• Growing threat at high altitude: innovation to fight drones

    March 2, 2020 | International, Aerospace

    Growing threat at high altitude: innovation to fight drones

    Over the past ten years, the growing availability of Unmanned Aerial Vehicles (UAV), commonly known as drones, has been a blessing for video enthusiasts and other tech addicts. But it also created a headache for safety authorities. To respond to this flourishing market, countermeasures are being developed in parallel, and represent a full-fledged business today. Very early after their appearance on the market, drones invited themselves on the battlefield. In 2014, the Islamic state was already using versions (Phantom 3 or 4) for reconnaissance. Then came the suicide drones, fitted with makeshift grenades. Conventional armies are also increasingly relying on them. If the United States used to have a quasi-monopoly on offensive UAVs at the beginning of the 21st century, countries such as China, Russia, and even Iran are constantly trying to fill the gap. In 2019, a wave of Iranian-made Qasef drones operated by the Houthi rebels took Saudi Arabia by surprise. Despite the presence of modern anti-aircraft missile systems such as the Patriot, the refineries of Abqaiq and Khurais, eastern Saudi Arabia, were heavily damaged, putting half of the country's oil production to a halt. Even in times of peace, UAVs can constitute a threat. In January 2019, drones caused a panic at London Gatwick Airport (LGW), United Kingdom, in the days preceding Christmas. The airport was closed for three days, creating a financial loss of several millions of pounds. The following months, less successful drone incidents also disturbed traffic at Changi Airport (SIN) in Singapore and at London Heathrow (LHR). To raise awareness of this danger and the lack of readiness, Greenpeace activists intentionally crashed several drones against French nuclear plants. A drone to rule them all In a similar fashion to the airports that have decided to rely on falconry to prevent birdstrikes, Fortem Technologies has decided to fight fire with fire. The US-based company offers several solutions to secure sites at risk from drone threats. A centralized system called SkyDome relies on an array of sensors, cameras and radars to monitor the surroundings and identify potential threats. The integrated artificial intelligence is capable of differentiating a bird from a drone, and to judge if the latter poses a threat or not. Once the threat is identified, SkyDome sends the HunterDrone capable to intercept the culprit and to fish it out of the air using a projectable net. Fortem Technologies has recently caught the interest of the U.S. Department of Defense (DoD). On February 3, 2020, the company announced it had been awarded a contract through the Defense Innovation Unit (DIU). While the price of the contract is unknown, it appears that the DoD chose to acquire the whole set of solutions. “Fortem has a number of technologies that can help protect military bases without adverse effects to local communities,” the manufacturer said. The Israeli company Rafael also offers a centralized system, but with a different solution. Named DroneDome (in reference to the Iron Dome that defends Israel from missile threats) it relies either on a precise jammer, or on a powerful laser. It was this system that put an end to Gatwick's mayhem. It was also used in 2018 to secure the G20 Buenos Aires summit. Man-portable solutions also exist. During the last national day in France, the military presented to the officials two anti-drone rifles (the Nerod F5 by the French-based MC2-Technologies and the DroneGun Tactical by the Australian company DroneShield). The purpose of those Star-Wars-like devices is not to destroy the enemy drones as one could expect, but to jam their signals. When they lose contact with their control base, drones usually go back to their takeoff point or stay in stationary flight until they run out of battery. That solution avoids for dangerous debris to fall and create collateral damages, for example onto a crowd during an event.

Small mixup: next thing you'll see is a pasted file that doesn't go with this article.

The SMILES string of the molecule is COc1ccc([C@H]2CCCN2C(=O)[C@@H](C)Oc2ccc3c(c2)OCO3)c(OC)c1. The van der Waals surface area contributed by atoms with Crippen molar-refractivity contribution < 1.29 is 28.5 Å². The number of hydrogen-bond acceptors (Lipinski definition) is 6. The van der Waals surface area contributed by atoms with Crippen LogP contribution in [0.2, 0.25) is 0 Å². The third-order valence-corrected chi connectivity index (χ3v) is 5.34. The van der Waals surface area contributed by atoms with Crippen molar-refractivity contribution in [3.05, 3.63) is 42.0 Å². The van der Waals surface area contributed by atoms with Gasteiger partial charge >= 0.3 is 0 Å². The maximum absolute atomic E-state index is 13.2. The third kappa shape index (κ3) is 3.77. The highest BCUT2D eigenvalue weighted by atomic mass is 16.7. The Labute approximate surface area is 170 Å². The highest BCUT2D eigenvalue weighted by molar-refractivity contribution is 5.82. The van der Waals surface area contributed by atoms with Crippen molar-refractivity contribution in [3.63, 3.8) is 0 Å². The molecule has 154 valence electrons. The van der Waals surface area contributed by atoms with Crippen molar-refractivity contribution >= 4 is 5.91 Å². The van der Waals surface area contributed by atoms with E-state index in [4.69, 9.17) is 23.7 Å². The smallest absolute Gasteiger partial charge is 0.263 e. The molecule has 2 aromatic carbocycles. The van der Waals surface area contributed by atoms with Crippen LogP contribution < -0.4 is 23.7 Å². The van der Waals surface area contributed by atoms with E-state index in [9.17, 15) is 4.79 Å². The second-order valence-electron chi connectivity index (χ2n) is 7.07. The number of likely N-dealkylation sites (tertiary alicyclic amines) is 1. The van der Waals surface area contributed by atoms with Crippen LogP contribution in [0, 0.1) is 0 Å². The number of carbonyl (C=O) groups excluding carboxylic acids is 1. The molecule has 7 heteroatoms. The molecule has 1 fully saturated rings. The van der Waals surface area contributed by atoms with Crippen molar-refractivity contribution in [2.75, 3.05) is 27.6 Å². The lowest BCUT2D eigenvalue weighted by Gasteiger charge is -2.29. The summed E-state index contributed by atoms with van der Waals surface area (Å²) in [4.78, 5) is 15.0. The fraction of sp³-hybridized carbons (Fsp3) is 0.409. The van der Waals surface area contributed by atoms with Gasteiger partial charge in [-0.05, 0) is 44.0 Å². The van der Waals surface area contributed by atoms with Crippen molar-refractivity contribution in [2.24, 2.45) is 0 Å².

• BAE receives $50M order to build 20 more CV90s for Norwegian Army

    February 19, 2021 | International, Land

    BAE receives $50M order to build 20 more CV90s for Norwegian Army

    BAE Systems announced Thursday that it has received a $50 million order from the Norwegian Army for 20 additional CV90 Infantry Fighting Vehicles, bring its total fleet to 164 vehicles.